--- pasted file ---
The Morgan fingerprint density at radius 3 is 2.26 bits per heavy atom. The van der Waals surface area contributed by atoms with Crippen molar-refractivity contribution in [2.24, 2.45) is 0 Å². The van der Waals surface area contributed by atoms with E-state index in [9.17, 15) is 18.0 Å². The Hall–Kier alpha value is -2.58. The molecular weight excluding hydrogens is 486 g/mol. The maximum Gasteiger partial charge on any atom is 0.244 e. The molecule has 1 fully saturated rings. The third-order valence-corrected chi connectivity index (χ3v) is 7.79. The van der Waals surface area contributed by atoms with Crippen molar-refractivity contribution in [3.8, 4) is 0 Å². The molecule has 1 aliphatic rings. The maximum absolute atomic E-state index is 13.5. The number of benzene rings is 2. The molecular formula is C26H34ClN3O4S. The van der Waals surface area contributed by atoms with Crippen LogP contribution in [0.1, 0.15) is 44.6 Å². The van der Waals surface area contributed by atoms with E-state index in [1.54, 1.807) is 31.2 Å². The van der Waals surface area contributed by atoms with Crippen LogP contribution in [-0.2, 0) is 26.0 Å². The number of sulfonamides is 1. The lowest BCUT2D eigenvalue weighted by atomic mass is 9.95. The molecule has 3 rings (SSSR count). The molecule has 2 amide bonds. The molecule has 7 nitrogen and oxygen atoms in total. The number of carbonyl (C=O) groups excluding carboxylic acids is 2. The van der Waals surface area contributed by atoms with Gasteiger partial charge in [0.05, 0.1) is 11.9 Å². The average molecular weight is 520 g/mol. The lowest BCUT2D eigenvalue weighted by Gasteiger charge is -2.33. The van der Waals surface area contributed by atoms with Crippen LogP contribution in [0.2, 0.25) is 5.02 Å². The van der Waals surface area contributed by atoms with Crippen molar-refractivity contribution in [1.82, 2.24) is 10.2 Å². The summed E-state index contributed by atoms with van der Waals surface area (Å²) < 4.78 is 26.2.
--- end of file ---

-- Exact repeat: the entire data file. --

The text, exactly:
The Morgan fingerprint density at radius 3 is 2.26 bits per heavy atom. The van der Waals surface area contributed by atoms with Crippen molar-refractivity contribution in [2.24, 2.45) is 0 Å². The van der Waals surface area contributed by atoms with E-state index in [9.17, 15) is 18.0 Å². The Hall–Kier alpha value is -2.58. The molecular weight excluding hydrogens is 486 g/mol. The maximum Gasteiger partial charge on any atom is 0.244 e. The molecule has 1 fully saturated rings. The third-order valence-corrected chi connectivity index (χ3v) is 7.79. The van der Waals surface area contributed by atoms with Crippen molar-refractivity contribution in [3.8, 4) is 0 Å². The molecule has 1 aliphatic rings. The maximum absolute atomic E-state index is 13.5. The number of benzene rings is 2. The molecular formula is C26H34ClN3O4S. The van der Waals surface area contributed by atoms with Crippen LogP contribution in [0.1, 0.15) is 44.6 Å². The van der Waals surface area contributed by atoms with E-state index in [1.54, 1.807) is 31.2 Å². The van der Waals surface area contributed by atoms with Crippen LogP contribution in [-0.2, 0) is 26.0 Å². The number of sulfonamides is 1. The lowest BCUT2D eigenvalue weighted by atomic mass is 9.95. The molecule has 3 rings (SSSR count). The molecule has 2 amide bonds. The molecule has 7 nitrogen and oxygen atoms in total. The number of carbonyl (C=O) groups excluding carboxylic acids is 2. The van der Waals surface area contributed by atoms with Gasteiger partial charge in [0.05, 0.1) is 11.9 Å². The average molecular weight is 520 g/mol. The lowest BCUT2D eigenvalue weighted by Gasteiger charge is -2.33. The van der Waals surface area contributed by atoms with Crippen LogP contribution in [0.2, 0.25) is 5.02 Å². The van der Waals surface area contributed by atoms with Crippen molar-refractivity contribution in [1.82, 2.24) is 10.2 Å². The summed E-state index contributed by atoms with van der Waals surface area (Å²) < 4.78 is 26.2.